The Spiritual Margins – Mysticism, Buddhism and Nature
I’d chosen a different session to go to, which got rearranged, so I was a bit worried about this one, but I managed fine and even asked a question!  the frist session was a fascinating insight into a dialogue between IM and the Indian philosophyer Krishnamurti, which can be found on YouTube and is a triumph of awkwardness and cringeworthiness, but also deeply interesting.  Then Anna Ponomareva discussed Marxist and Buddhist points of view on love which can be found in the novels, and the contrasts therein, followed by a beautifully written look at the effect of Nature on characters in three of the novels by Andrea Clough – it was this talk that informed my reading of The Good Apprentice this month.  I asked a alightly off-topic question about the redeeming power of water (or not) in another novel and was pleased to get some discussion on that, feeling quite proud of myself for speaking up!

After another excellent lunch, we had a talk by Katie Giles, the University Archivist, about the IM Archive. This was fascinating from a librarian’s point of view, seeing how they work their archive, and I was pleased that they have such an enthusiastic young professional working with the IM archive.

Plenary – David Morgan’s Love and Rage
Unfortunately David Morgan was indisposed and unable to attend.  But instead, we had a real treat as Anne Rowe and Nick Turner presented a session about the editing and publication of Morgan’s memoir, with beautifully-done readings from the memoir and letters.  Avril Horner then brought things to a close, and the formal part of the conference was over.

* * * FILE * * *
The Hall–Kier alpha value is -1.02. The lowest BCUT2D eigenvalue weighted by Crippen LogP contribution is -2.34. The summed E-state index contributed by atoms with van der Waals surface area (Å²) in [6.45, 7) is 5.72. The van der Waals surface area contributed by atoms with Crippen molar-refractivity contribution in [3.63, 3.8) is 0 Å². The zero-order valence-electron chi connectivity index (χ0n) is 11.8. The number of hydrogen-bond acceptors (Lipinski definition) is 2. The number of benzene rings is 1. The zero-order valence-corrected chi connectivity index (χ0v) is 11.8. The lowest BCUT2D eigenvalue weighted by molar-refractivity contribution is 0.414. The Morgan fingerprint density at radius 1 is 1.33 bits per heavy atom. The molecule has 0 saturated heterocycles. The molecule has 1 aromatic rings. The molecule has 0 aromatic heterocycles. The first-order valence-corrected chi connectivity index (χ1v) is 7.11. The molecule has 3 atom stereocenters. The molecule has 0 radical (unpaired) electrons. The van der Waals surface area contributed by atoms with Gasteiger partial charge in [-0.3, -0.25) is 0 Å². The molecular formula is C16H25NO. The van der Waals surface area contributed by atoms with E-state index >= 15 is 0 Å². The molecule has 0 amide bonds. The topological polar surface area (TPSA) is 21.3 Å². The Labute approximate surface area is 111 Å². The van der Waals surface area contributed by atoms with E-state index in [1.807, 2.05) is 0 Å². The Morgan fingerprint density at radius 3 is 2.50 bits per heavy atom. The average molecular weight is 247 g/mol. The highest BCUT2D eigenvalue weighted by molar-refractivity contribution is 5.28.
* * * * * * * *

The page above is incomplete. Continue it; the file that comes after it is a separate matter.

I walked to the station and got the train with two colleagues from the Conference and this was another chance for IM chat, what’s your favourite of the novels, etc etc.  I met Emma, Chris and the girls at Waterloo and went back to their house for the night, having lovely book chat and a nice meal out at Pizza Express.

Sunday 12 Sept
Emma ran me down to Finsbury Park and I made my way to Chancery Lane Tube for the London Walk.  Met up with other delegates for a cuppa first, then off we went, following Jake’s pub crawl around the City Of London from Under the Net, led by Cheryl Bove and Anne Rowe, who of course wrote the marvellous book of IM walks I bought last year.  This was great – lots of IM talk and I got to know some of the other delegates. I had to leave the pub at the end due to food issues, but it had been a wonderful time, and I had a little London wander of my own before catching the train back home.

Summary
I had the most marvellous time.  I felt fully justified in being there and realised how well I know the novels, especially having re-read many of them over the last couple of years.  It was lovely to hear these senior academics, researchers and authors being so thrilled to hear that we read IM for pleasure, and I’ve decided to definitely pursue a) writing up something about our experiences doing the IM a Month reading and b) something about the value and relevance of IM novels to reading groups – watch this space for more about those researches! I felt very validated, and it was easier than I thought to slip back into academic discussion.  And it was great just to be around IM fans, talking about tiny details or her books, laughing about wearing hats like hers, etc.  Just wonderful. I literally cannot wait till the next Conference!

Thanks to Anne Rowe for organising it, Pamela Osborn for encouraging me to come, and to the conference team and catering for providing a wonderful experience over the two days.